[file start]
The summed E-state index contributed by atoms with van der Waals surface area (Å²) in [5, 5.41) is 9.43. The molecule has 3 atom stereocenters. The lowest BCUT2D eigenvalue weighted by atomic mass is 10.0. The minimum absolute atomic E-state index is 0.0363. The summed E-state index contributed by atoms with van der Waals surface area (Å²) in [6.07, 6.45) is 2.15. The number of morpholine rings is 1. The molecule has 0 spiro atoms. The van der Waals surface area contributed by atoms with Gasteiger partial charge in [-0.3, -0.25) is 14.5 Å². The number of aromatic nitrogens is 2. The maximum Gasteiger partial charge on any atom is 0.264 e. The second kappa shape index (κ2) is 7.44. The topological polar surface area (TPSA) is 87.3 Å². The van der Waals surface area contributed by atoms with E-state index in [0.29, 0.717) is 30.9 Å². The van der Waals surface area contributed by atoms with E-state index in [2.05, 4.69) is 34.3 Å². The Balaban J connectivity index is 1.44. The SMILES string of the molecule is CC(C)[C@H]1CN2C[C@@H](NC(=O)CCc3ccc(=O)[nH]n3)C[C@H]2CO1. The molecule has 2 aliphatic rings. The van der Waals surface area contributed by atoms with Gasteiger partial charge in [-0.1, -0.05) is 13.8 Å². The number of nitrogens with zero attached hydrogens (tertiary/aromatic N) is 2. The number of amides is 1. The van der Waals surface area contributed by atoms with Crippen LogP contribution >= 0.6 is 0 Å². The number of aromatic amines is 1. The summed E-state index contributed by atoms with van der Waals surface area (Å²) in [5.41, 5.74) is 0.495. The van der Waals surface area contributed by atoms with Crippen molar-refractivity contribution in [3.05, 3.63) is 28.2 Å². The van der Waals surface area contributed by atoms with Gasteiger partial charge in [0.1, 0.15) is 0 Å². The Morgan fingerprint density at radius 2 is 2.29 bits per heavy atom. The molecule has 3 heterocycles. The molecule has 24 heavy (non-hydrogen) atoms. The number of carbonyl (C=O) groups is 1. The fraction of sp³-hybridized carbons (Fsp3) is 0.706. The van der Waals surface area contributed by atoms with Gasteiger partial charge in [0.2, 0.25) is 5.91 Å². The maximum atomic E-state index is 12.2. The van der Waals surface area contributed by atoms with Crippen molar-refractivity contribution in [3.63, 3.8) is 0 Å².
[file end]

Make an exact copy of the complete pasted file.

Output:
The summed E-state index contributed by atoms with van der Waals surface area (Å²) in [5, 5.41) is 9.43. The molecule has 3 atom stereocenters. The lowest BCUT2D eigenvalue weighted by atomic mass is 10.0. The minimum absolute atomic E-state index is 0.0363. The summed E-state index contributed by atoms with van der Waals surface area (Å²) in [6.07, 6.45) is 2.15. The number of morpholine rings is 1. The molecule has 0 spiro atoms. The van der Waals surface area contributed by atoms with Gasteiger partial charge in [-0.3, -0.25) is 14.5 Å². The number of aromatic nitrogens is 2. The maximum Gasteiger partial charge on any atom is 0.264 e. The second kappa shape index (κ2) is 7.44. The topological polar surface area (TPSA) is 87.3 Å². The van der Waals surface area contributed by atoms with E-state index in [0.29, 0.717) is 30.9 Å². The van der Waals surface area contributed by atoms with E-state index in [2.05, 4.69) is 34.3 Å². The Balaban J connectivity index is 1.44. The SMILES string of the molecule is CC(C)[C@H]1CN2C[C@@H](NC(=O)CCc3ccc(=O)[nH]n3)C[C@H]2CO1. The molecule has 2 aliphatic rings. The van der Waals surface area contributed by atoms with Gasteiger partial charge in [-0.1, -0.05) is 13.8 Å². The number of nitrogens with zero attached hydrogens (tertiary/aromatic N) is 2. The number of amides is 1. The van der Waals surface area contributed by atoms with Crippen LogP contribution >= 0.6 is 0 Å². The number of aromatic amines is 1. The summed E-state index contributed by atoms with van der Waals surface area (Å²) in [5.41, 5.74) is 0.495. The van der Waals surface area contributed by atoms with Crippen molar-refractivity contribution in [3.05, 3.63) is 28.2 Å². The van der Waals surface area contributed by atoms with Gasteiger partial charge in [0.1, 0.15) is 0 Å². The Morgan fingerprint density at radius 2 is 2.29 bits per heavy atom. The molecule has 3 heterocycles. The molecule has 24 heavy (non-hydrogen) atoms. The number of carbonyl (C=O) groups is 1. The fraction of sp³-hybridized carbons (Fsp3) is 0.706. The van der Waals surface area contributed by atoms with Gasteiger partial charge in [0.2, 0.25) is 5.91 Å². The maximum atomic E-state index is 12.2. The van der Waals surface area contributed by atoms with Crippen molar-refractivity contribution in [3.63, 3.8) is 0 Å².